April is right around the corner! This generally means April showers which bring forth flooding basements!!!! Here are a few tips to make sure your sump pump is working correctly.
- Make sure the discharge pipe on the side of the house is not frozen shut or plugged, and it directs water away from the house.
- Make sure the pump is plugged in.
- Remove the lid and use a flashlight to see if the sump pump is clean and the inlet screens are not plugged.
- Slowly pour water into the sump pump. Try to mimic the speed that water normally would flow into the sump. Watch the on/off switch's action and listen to the pump. Make sure the pump turns on and off at least twice. If something doesn't work or sound right, call a licensed plumber to evaluate the pump. It's better to be safe than sorry.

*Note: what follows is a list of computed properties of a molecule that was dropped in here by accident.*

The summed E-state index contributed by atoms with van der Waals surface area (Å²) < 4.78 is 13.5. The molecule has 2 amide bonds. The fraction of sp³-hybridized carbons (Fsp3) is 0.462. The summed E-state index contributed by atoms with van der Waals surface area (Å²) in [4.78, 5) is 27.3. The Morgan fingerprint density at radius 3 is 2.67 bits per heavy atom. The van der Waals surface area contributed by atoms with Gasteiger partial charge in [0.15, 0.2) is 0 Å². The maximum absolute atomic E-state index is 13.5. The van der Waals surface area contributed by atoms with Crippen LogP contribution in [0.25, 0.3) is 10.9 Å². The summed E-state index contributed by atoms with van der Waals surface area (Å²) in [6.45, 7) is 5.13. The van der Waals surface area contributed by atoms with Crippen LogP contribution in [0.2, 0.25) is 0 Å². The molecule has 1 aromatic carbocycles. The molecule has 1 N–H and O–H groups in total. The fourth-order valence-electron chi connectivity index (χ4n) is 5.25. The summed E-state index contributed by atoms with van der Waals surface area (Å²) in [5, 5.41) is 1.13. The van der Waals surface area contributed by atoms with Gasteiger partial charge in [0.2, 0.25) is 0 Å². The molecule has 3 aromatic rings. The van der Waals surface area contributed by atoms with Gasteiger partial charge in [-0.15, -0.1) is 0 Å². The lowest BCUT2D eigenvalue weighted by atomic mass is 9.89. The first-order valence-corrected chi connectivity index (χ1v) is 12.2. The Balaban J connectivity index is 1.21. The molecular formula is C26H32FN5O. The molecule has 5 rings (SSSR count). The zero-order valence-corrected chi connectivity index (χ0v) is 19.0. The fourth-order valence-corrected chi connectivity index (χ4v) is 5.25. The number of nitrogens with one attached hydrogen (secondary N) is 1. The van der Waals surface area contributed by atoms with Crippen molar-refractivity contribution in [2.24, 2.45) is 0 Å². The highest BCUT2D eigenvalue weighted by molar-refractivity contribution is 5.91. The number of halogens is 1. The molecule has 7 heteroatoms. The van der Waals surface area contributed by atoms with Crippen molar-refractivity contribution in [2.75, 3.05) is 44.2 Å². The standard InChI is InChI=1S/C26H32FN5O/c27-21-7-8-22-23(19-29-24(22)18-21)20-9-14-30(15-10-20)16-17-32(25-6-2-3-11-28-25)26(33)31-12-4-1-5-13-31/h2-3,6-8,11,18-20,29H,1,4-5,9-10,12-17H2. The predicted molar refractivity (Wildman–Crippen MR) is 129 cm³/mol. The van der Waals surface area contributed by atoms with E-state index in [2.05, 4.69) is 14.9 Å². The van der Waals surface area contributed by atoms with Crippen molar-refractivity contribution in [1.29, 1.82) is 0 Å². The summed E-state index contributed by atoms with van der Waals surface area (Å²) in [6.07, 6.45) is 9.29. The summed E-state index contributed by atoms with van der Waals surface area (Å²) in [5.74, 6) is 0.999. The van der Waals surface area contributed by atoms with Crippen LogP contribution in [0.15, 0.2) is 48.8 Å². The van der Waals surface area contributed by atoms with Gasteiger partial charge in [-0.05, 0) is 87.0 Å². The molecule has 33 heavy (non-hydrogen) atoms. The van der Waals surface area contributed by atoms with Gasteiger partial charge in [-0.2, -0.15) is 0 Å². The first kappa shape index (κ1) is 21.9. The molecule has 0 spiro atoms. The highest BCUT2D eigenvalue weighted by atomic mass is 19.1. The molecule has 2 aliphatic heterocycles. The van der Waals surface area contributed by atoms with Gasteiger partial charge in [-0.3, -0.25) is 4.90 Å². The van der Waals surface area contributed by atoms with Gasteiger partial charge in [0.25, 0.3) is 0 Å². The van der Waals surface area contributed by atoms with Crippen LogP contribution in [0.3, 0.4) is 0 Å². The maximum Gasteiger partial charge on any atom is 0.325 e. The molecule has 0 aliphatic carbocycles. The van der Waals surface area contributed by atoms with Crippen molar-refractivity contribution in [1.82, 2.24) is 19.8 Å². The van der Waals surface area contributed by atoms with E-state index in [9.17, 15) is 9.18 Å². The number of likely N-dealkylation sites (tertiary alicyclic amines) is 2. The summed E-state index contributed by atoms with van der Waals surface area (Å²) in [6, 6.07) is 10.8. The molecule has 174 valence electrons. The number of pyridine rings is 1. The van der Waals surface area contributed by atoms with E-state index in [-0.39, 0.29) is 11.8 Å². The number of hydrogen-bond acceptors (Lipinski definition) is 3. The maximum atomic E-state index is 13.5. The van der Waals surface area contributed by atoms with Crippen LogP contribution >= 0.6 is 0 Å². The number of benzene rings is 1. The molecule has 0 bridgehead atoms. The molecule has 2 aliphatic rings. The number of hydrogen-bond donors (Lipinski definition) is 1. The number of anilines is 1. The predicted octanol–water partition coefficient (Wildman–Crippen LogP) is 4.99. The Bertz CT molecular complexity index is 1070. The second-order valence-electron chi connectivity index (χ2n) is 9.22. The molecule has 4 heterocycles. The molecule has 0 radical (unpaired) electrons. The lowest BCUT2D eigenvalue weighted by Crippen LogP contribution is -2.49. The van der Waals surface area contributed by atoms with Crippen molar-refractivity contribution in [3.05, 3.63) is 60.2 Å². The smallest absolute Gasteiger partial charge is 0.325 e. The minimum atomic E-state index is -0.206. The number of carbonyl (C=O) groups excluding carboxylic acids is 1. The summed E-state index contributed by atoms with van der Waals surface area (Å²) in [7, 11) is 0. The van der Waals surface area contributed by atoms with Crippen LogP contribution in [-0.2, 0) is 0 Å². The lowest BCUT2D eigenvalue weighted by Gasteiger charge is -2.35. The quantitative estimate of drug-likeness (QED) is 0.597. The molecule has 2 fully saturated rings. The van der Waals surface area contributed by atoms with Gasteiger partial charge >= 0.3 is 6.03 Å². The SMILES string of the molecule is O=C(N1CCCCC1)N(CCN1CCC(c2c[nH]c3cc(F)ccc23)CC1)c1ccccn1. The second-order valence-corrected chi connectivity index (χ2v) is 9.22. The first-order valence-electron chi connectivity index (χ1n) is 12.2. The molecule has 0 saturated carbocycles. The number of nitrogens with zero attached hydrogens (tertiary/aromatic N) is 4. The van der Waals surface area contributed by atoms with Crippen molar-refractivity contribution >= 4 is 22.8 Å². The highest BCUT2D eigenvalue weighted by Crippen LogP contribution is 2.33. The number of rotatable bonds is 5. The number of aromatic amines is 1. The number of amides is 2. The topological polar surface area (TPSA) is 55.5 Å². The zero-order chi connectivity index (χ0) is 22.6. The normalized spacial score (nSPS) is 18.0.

- If you have a battery-powered backup sump pump, make sure the battery is charged. Then shut off the power to the main sump pump and the battery charging system on the backup pump. Pour water into the sump until the backup pump comes on.
Pumps have three main types of on/off controls. The first type uses a ball float attached to the pump and connected to an internal watertight switch. The second type is a sealed, tethered float switch with an on/off setting that is adjustable by changing the length of the tether. The third type uses a diaphragm to sense the water level and turn the pump on and off.
Both pump types should have a check valve on the water discharge pipe so water doesn't flow back into the sump when the pump shuts off. Backflow can cause the pump to turn on and off more frequently than necessary, which decreases the life of the pump.
Don't let this happen to you! Always check to see if the sump pump is working before the rain starts!